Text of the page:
The Writing Works

The Writing Works

He was running as if his life depended on it, which, I suppose it did. It was his job at stake, though, not his actual physical life. So, maybe that was a bit of an exaggeration, but he was running desperately all the same. He wore the uniform of the trainees of the S.C.A.R.A.B. Institute, the world renowned centre for the pursuit of time travel and all innovation in that area and the surrounding sciences (such as the political ramifications which dealt with time travel. I believe they have just developed a new formula for creating the optimal amount of paperwork for historical re-destruction). To get in with a visitor’s card was a once-in-two-lifetimes experience. To work there was unheard of, except that Louis Parker had gotten in.

Having missed his alarm and his transport, his black trousers looking rather the worse for wear and his button-up shirt only half tucked in, Louis ran thirteen blocks on the moving side-walks, shoving past people happy to remain stationary while the ground did the work. He waved to Ikealet, the half-martian shop-keeper on 5th Street and leaped over a rising trash incinerator, trusting the hover drives in his shoes to keep him from falling flat on his face. It was all quite dramatic, but no one cared except Louis.

He was convinced that it was his drama and flair that had gotten him into the S.C.A.R.A.B. Institute. It wasn’t. It was the fact that he was a whole lot more gullible than most people and was capable of following orders without causing too much of a ruckus. Or maybe the fact that he was one of the few people that was able to spell his full name without a Spellometer. We’re still not sure on that point.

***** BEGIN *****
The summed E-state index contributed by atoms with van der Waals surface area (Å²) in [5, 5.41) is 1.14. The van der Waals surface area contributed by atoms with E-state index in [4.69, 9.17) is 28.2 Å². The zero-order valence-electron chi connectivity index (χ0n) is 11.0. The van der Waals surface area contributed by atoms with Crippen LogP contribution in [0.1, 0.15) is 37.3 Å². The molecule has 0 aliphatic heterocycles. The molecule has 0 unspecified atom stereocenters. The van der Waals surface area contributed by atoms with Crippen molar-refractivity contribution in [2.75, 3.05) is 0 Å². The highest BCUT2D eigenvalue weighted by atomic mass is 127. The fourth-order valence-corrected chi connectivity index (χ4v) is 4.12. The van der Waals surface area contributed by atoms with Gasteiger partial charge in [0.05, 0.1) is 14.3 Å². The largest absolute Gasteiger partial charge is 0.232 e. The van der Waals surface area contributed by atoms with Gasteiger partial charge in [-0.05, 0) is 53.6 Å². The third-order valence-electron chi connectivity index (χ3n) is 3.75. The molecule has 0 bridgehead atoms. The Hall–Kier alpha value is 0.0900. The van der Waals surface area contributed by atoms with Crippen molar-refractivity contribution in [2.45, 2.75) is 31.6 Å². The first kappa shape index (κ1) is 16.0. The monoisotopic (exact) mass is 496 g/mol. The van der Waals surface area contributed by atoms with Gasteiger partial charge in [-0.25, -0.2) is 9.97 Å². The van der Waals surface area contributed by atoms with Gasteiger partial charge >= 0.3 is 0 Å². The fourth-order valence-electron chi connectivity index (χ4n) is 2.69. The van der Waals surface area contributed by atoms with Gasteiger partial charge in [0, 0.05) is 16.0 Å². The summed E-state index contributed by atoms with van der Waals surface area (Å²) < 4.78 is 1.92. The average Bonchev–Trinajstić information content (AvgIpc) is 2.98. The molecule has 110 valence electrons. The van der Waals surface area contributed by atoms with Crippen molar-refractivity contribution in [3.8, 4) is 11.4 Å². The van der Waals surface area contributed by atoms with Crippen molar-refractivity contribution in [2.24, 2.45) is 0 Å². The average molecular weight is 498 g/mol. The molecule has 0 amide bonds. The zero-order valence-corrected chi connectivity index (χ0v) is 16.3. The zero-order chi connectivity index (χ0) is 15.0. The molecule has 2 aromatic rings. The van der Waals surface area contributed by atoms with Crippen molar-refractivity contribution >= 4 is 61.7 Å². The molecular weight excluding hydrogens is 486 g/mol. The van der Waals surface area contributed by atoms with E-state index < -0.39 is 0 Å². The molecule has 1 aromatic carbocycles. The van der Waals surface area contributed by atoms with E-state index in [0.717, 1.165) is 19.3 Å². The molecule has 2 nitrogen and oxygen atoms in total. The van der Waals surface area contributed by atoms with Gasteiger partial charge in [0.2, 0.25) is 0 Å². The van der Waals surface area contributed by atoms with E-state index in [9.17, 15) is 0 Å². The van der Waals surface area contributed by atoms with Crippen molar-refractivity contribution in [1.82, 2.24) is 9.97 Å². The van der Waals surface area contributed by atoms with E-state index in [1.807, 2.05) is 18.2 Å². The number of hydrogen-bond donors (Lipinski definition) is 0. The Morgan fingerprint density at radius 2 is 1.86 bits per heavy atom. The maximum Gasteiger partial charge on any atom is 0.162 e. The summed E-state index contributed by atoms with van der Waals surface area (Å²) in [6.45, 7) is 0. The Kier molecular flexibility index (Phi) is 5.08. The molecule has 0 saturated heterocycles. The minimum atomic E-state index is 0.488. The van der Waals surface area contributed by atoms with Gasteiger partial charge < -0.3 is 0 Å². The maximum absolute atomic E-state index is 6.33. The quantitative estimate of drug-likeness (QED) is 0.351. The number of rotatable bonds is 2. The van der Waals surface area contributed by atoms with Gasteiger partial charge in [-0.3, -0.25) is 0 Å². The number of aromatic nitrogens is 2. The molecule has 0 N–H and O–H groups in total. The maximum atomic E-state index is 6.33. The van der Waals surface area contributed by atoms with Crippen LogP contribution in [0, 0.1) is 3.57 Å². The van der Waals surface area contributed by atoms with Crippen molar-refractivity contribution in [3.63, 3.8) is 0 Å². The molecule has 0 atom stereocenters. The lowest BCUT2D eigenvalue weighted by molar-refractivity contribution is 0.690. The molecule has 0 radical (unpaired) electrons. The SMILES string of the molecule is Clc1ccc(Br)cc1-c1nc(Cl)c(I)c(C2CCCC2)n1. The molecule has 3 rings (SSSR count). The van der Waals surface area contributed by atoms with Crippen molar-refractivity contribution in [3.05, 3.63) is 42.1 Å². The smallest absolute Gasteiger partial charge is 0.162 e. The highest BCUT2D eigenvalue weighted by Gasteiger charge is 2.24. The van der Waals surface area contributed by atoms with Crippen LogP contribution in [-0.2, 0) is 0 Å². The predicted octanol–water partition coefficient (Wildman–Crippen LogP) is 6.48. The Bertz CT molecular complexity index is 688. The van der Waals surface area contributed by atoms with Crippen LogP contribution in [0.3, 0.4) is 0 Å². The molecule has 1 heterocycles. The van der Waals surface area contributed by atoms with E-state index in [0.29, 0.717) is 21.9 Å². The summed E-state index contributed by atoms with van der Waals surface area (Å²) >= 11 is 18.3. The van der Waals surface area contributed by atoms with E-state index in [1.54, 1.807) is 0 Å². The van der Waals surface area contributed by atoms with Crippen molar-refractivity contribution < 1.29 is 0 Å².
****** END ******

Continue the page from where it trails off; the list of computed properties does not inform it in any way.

Anyways, Louis was running. He skidded to a halt in front of the plain building boasting the S.C.A.R.A.B. emblem (which is saying something considering that the buildings on either side were caught between glittering advertisements of automatic personality-enhanced vacuums and trying to learn tap-dancing from an automaton) and went through the doors, trying not to laugh as the building scanned him. Here he was, in the S.C.A.R.A.B Institute, first day of training and he hadn’t even forgotten to bring his lunch. (Though, just to be sure, he did a quick check. Nope, there it was, in its neat micropackaging which would expand when he breathed on it.)

“Louis Parker,” the hologram that had been sent to meet Louis was far better looking than any hologram had a right to be. Louis himself felt awkward and tried to tuck his shirt in properly while the machine wasn’t looking (an impossible task, if you want to know). She was shapely and her blue skin shimmered slightly. She didn’t seem particularly impressed with Louis and even gave him a slight scowl.